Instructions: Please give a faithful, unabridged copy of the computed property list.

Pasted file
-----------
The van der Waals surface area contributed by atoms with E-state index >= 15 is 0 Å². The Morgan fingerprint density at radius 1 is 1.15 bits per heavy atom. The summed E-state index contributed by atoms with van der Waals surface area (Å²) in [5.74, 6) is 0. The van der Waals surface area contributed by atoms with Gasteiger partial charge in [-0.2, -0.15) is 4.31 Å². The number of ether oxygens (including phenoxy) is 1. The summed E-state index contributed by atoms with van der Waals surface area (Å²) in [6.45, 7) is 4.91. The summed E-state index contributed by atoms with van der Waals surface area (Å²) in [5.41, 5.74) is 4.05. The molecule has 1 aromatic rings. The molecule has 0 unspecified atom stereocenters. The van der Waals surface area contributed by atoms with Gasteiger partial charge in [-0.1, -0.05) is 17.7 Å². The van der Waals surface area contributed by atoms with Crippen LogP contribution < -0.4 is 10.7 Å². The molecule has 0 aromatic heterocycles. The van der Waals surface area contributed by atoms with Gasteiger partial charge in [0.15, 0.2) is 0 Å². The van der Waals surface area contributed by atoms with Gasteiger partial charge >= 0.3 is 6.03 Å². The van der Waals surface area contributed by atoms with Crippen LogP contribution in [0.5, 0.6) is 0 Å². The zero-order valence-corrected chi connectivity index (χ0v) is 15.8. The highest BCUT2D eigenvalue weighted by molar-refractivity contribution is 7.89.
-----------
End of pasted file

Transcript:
The van der Waals surface area contributed by atoms with E-state index >= 15 is 0 Å². The Morgan fingerprint density at radius 1 is 1.15 bits per heavy atom. The summed E-state index contributed by atoms with van der Waals surface area (Å²) in [5.74, 6) is 0. The van der Waals surface area contributed by atoms with Gasteiger partial charge in [-0.2, -0.15) is 4.31 Å². The number of ether oxygens (including phenoxy) is 1. The summed E-state index contributed by atoms with van der Waals surface area (Å²) in [6.45, 7) is 4.91. The summed E-state index contributed by atoms with van der Waals surface area (Å²) in [5.41, 5.74) is 4.05. The molecule has 1 aromatic rings. The molecule has 0 unspecified atom stereocenters. The van der Waals surface area contributed by atoms with Gasteiger partial charge in [-0.1, -0.05) is 17.7 Å². The van der Waals surface area contributed by atoms with Crippen LogP contribution < -0.4 is 10.7 Å². The molecule has 0 aromatic heterocycles. The van der Waals surface area contributed by atoms with Gasteiger partial charge in [0.15, 0.2) is 0 Å². The van der Waals surface area contributed by atoms with Gasteiger partial charge >= 0.3 is 6.03 Å². The van der Waals surface area contributed by atoms with Crippen LogP contribution in [0.5, 0.6) is 0 Å². The zero-order valence-corrected chi connectivity index (χ0v) is 15.8. The highest BCUT2D eigenvalue weighted by molar-refractivity contribution is 7.89.